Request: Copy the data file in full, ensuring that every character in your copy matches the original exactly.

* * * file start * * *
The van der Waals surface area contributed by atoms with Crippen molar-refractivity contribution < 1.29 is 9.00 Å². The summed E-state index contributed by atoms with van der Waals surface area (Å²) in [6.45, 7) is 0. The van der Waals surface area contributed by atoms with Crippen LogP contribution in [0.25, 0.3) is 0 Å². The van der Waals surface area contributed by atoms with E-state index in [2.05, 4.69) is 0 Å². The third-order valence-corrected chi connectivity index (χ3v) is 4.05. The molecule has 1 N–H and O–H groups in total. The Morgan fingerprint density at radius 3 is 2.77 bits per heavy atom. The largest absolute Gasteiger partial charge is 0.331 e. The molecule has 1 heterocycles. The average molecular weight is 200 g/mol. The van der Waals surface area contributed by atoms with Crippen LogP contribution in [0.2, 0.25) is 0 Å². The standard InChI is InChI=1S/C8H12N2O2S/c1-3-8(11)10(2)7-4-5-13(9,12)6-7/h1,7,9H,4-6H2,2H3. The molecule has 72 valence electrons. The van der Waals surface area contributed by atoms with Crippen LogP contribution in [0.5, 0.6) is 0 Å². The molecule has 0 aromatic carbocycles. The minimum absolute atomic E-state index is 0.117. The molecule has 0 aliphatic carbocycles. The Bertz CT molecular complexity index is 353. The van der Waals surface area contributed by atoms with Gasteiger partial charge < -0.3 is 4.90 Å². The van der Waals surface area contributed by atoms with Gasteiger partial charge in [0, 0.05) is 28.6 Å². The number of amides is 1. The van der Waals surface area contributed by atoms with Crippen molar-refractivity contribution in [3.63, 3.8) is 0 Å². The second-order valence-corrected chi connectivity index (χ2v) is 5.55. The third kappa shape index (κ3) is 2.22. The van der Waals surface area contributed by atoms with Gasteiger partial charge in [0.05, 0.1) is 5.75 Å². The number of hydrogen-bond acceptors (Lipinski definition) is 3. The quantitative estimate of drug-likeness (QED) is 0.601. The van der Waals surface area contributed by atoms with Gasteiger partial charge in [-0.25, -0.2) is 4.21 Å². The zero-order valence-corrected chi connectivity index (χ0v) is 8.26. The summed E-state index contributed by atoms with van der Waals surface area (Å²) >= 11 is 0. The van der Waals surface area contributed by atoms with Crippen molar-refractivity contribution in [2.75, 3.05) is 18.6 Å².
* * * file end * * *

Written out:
The van der Waals surface area contributed by atoms with Crippen molar-refractivity contribution < 1.29 is 9.00 Å². The summed E-state index contributed by atoms with van der Waals surface area (Å²) in [6.45, 7) is 0. The van der Waals surface area contributed by atoms with Crippen LogP contribution in [0.25, 0.3) is 0 Å². The van der Waals surface area contributed by atoms with E-state index in [2.05, 4.69) is 0 Å². The third-order valence-corrected chi connectivity index (χ3v) is 4.05. The molecule has 1 N–H and O–H groups in total. The Morgan fingerprint density at radius 3 is 2.77 bits per heavy atom. The largest absolute Gasteiger partial charge is 0.331 e. The molecule has 1 heterocycles. The average molecular weight is 200 g/mol. The van der Waals surface area contributed by atoms with Crippen LogP contribution in [0.2, 0.25) is 0 Å². The standard InChI is InChI=1S/C8H12N2O2S/c1-3-8(11)10(2)7-4-5-13(9,12)6-7/h1,7,9H,4-6H2,2H3. The molecule has 72 valence electrons. The van der Waals surface area contributed by atoms with Crippen LogP contribution in [0.5, 0.6) is 0 Å². The molecule has 0 aromatic carbocycles. The minimum absolute atomic E-state index is 0.117. The molecule has 0 aliphatic carbocycles. The Bertz CT molecular complexity index is 353. The van der Waals surface area contributed by atoms with Gasteiger partial charge < -0.3 is 4.90 Å². The van der Waals surface area contributed by atoms with Gasteiger partial charge in [0, 0.05) is 28.6 Å². The number of amides is 1. The van der Waals surface area contributed by atoms with Crippen molar-refractivity contribution in [3.63, 3.8) is 0 Å². The second-order valence-corrected chi connectivity index (χ2v) is 5.55. The third kappa shape index (κ3) is 2.22. The van der Waals surface area contributed by atoms with Gasteiger partial charge in [0.05, 0.1) is 5.75 Å². The number of hydrogen-bond acceptors (Lipinski definition) is 3. The quantitative estimate of drug-likeness (QED) is 0.601. The van der Waals surface area contributed by atoms with Gasteiger partial charge in [-0.25, -0.2) is 4.21 Å². The zero-order valence-corrected chi connectivity index (χ0v) is 8.26. The summed E-state index contributed by atoms with van der Waals surface area (Å²) >= 11 is 0. The van der Waals surface area contributed by atoms with Crippen molar-refractivity contribution in [2.75, 3.05) is 18.6 Å².